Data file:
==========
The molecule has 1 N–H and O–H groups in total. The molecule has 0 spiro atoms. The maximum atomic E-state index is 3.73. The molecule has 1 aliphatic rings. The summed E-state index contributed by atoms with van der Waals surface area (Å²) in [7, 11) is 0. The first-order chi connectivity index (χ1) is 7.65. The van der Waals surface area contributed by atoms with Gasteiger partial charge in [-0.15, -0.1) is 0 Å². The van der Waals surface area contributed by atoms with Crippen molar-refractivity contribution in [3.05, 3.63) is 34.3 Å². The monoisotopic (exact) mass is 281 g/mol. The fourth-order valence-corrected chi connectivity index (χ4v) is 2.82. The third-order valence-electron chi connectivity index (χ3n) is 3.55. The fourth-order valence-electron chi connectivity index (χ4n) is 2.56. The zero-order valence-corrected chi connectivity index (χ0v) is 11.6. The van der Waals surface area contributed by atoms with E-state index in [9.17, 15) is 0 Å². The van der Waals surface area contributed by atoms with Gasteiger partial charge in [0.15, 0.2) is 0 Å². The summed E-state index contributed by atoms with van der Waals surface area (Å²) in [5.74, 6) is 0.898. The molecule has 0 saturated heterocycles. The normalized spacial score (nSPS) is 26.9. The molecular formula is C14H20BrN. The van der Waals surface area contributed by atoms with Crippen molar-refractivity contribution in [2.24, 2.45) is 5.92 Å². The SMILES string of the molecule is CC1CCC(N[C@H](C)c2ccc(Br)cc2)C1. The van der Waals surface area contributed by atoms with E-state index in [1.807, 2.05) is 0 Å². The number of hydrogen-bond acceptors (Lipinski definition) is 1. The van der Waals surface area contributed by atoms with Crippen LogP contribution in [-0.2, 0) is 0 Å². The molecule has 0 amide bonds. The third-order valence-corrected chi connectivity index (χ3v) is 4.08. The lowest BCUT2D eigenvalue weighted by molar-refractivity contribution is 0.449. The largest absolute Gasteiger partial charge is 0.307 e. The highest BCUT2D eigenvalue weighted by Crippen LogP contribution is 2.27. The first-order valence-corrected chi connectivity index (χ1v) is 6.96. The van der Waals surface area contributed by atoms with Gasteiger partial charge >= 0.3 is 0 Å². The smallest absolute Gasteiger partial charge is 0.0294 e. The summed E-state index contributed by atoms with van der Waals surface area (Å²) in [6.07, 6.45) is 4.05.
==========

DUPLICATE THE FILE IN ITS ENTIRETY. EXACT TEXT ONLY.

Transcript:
The molecule has 1 N–H and O–H groups in total. The molecule has 0 spiro atoms. The maximum atomic E-state index is 3.73. The molecule has 1 aliphatic rings. The summed E-state index contributed by atoms with van der Waals surface area (Å²) in [7, 11) is 0. The first-order chi connectivity index (χ1) is 7.65. The van der Waals surface area contributed by atoms with Gasteiger partial charge in [-0.15, -0.1) is 0 Å². The van der Waals surface area contributed by atoms with Crippen molar-refractivity contribution in [3.05, 3.63) is 34.3 Å². The monoisotopic (exact) mass is 281 g/mol. The fourth-order valence-corrected chi connectivity index (χ4v) is 2.82. The third-order valence-electron chi connectivity index (χ3n) is 3.55. The fourth-order valence-electron chi connectivity index (χ4n) is 2.56. The zero-order valence-corrected chi connectivity index (χ0v) is 11.6. The van der Waals surface area contributed by atoms with E-state index in [9.17, 15) is 0 Å². The van der Waals surface area contributed by atoms with Gasteiger partial charge in [0.15, 0.2) is 0 Å². The summed E-state index contributed by atoms with van der Waals surface area (Å²) in [5.74, 6) is 0.898. The molecule has 0 saturated heterocycles. The normalized spacial score (nSPS) is 26.9. The molecular formula is C14H20BrN. The van der Waals surface area contributed by atoms with Crippen molar-refractivity contribution in [2.24, 2.45) is 5.92 Å². The SMILES string of the molecule is CC1CCC(N[C@H](C)c2ccc(Br)cc2)C1. The van der Waals surface area contributed by atoms with E-state index in [1.807, 2.05) is 0 Å². The number of hydrogen-bond acceptors (Lipinski definition) is 1. The van der Waals surface area contributed by atoms with Crippen LogP contribution in [-0.2, 0) is 0 Å². The molecule has 0 amide bonds. The third-order valence-corrected chi connectivity index (χ3v) is 4.08. The lowest BCUT2D eigenvalue weighted by molar-refractivity contribution is 0.449. The largest absolute Gasteiger partial charge is 0.307 e. The highest BCUT2D eigenvalue weighted by Crippen LogP contribution is 2.27. The first-order valence-corrected chi connectivity index (χ1v) is 6.96. The van der Waals surface area contributed by atoms with Gasteiger partial charge >= 0.3 is 0 Å². The smallest absolute Gasteiger partial charge is 0.0294 e. The summed E-state index contributed by atoms with van der Waals surface area (Å²) in [6.07, 6.45) is 4.05.